Horror Environments

Source Horror Adventures pg. 152
While many Pathfinder campaigns tend to fixate on the monsters and NPCs that directly oppose the PCs, in a horror game, it’s important to give the environment, atmosphere, and ambience equal billing. An appropriate environment can lead to a much deeper sense of horror and a more memorable session, since creatures are something the PCs usually fight and defeat directly, while the environment is pervasive and unstoppable. Use the following horrific locations, hazards, domains, and nightmare dreamscapes to build the tension and increase the growing dread the players feel.


Source Horror Adventures pg. 164
While the pain of physical torture and of a ghoul stripping flesh from the bones of its alive-but-paralyzed prey are horrible ends, few fates are as ghastly as the dire transformations made by the fleshwarper. Fleshwarping is the general term for two main magical and alchemical practices: “true fleshwarping” and fleshcrafting. It is also used to describe transformative mutations caused by exposure to polluted alchemy labs, magical radiation, or either cursed or corrupted magic, which are properly known as fleshwarp mutations.

True fleshwarping is a vile and violent practice, both alchemical and magical, used to transform one creature into an entirely new form. It’s a horrific art practiced by the drow and other depraved societies to create servants or to bind creatures into twisted forms as sadistic punishment. Fleshcrafting uses a similar process to physically modify the subject by mutating or replacing a body part with that of another creature. This gruesome discipline can also be used to create fleshcraft elixirs that grant creatures temporary versions of fleshcraft grafts.

In addition to the intentional practices of true fleshwarping and fleshcrafting is a transformation called a fleshwarp mutation, which also involves the nightmarish metamorphosis of a creature into a new form. This type of fleshwarping, however, is a phenomenon rather than a willful act, and typically occurs after a creature interacts with a particularly strong magical or alchemical hazard. The more a creature is exposed to that hazard, the greater the effects of the fleshwarp mutation.


Source Horror Adventures pg. 182
Fractures, cuts, and abrasions wound the body, but madness undermines the mind, spirit, and personality. Suffering from madness can be terrifying, causing those afflicted to act contrary to their desires or reason.

Madnesses are afflictions, similar in structure to poisons, diseases, and curses. They are used as part of the sanity system as an outcome of severe assaults on a character's sanity, but GMs can use madness in other cases as well. Because madnesses are presented as afflictions, they can be used with the sanity and madness system from the Pathfinder RPG GameMastery Guide. If you're using the rules for sanity and madness in the GameMastery Guide, when those rules call for a character to gain an insanity, roll d%. The character gains a lesser madness on a roll of 1–70%, and a greater madness on a 71–100%. Once the potency of the madness is determined, roll on the appropriate table (Table 5–1 for a lesser madness and Table 5–2 for a greater madness) to determine the kind of madness the character gains, or select an appropriate madness that fits the situation.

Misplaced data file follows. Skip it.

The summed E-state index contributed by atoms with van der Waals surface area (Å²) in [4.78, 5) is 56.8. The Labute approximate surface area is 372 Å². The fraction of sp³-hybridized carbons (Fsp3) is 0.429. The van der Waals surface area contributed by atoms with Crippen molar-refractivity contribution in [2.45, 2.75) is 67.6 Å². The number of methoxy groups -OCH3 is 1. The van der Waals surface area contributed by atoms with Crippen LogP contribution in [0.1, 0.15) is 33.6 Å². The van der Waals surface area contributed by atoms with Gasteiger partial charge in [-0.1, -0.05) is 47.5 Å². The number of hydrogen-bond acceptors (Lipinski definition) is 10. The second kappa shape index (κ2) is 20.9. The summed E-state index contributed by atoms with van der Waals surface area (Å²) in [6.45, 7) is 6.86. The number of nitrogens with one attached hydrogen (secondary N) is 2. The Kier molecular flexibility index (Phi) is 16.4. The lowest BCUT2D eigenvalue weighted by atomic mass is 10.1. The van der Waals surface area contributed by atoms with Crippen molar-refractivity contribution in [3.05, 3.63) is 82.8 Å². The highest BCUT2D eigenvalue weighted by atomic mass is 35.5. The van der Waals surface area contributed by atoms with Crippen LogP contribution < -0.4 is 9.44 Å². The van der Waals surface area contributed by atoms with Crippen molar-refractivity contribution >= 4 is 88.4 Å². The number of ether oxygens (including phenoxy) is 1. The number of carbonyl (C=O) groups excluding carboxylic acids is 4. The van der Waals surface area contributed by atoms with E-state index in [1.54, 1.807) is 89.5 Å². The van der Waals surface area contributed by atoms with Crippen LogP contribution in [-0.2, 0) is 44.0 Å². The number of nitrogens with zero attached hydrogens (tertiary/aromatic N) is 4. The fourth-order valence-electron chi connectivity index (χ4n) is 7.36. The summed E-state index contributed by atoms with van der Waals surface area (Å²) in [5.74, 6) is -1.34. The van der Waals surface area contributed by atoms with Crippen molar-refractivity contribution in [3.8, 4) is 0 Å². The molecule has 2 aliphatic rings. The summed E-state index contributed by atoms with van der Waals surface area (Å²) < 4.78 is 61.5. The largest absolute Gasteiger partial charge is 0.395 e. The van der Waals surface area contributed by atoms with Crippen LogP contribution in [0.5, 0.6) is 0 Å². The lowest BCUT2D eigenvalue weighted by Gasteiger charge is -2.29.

The madnesses in this section are works of fantasy. None are statements about or descriptions of existing maladies.

Table 5-1: Lesser Madness

67-76Night terrors

Table 5-2: Greater Madness

31-48Cognitive block
49-66Dissociated identity
79-85Psychosomatic loss

Running Horror Adventures

Source Horror Adventures pg. 190
Game Masters don’t have to run a horror-themed Pathfinder adventure differently from how they would any other adventure—but they can. Before running a horror adventure, though, the GM should consider a basic question: Who is she trying to scare? That might seem obvious, but horror adventures are about fear, so the GM needs to understand the nature of that fear.

If a GM doesn’t want to scare anyone, she can incorporate this book’s options into her game like those from any other Pathfinder RPG book. The options herein might feature darker themes, but that’s all that makes them different.

But perhaps a GM decides she does want to frighten someone, and naturally, she targets the player characters. In this case, the game changes to incorporate elements meant to shock the PCs or explore darker parts of the campaign setting. Ultimately, this probably doesn’t mean much more than deciding which monsters and settings the game employs. An otherwise normal Pathfinder adventure featuring ghosts, haunted houses, faceless murderers, and similar creepiness might be all a GM needs to effectively spook the PCs.

If the GM wants to frighten her players, she must do so with the utmost care and thought, making changes from how she would run other Pathfinder adventures. This doesn’t mean making the game a farce to startle the participants. Rather, it gives the GM the opportunity to use her adventure like a storyteller telling a ghost story, using the medium to build tension and unnerve the other participants, each of whom expects to enjoy a good scare. This sort of game focuses on intentionally evoking feelings from the players themselves, rather than their characters. So long as the players know what they’re in for and explicitly want to be scared, horror-themed games can be exceptionally memorable.

This chapter includes tips on how to run any sort of horror adventure, describing various horror subgenres and including tips on how to create horror adventures, cultivate an unnerving atmosphere, and use the Pathfinder RPG rules to adjudicate terrifying encounters. Before any of that, though, the GM should understand how horror adventures differ from normal Pathfinder adventures and why she should take exceptional care to make sure her players are willing participants.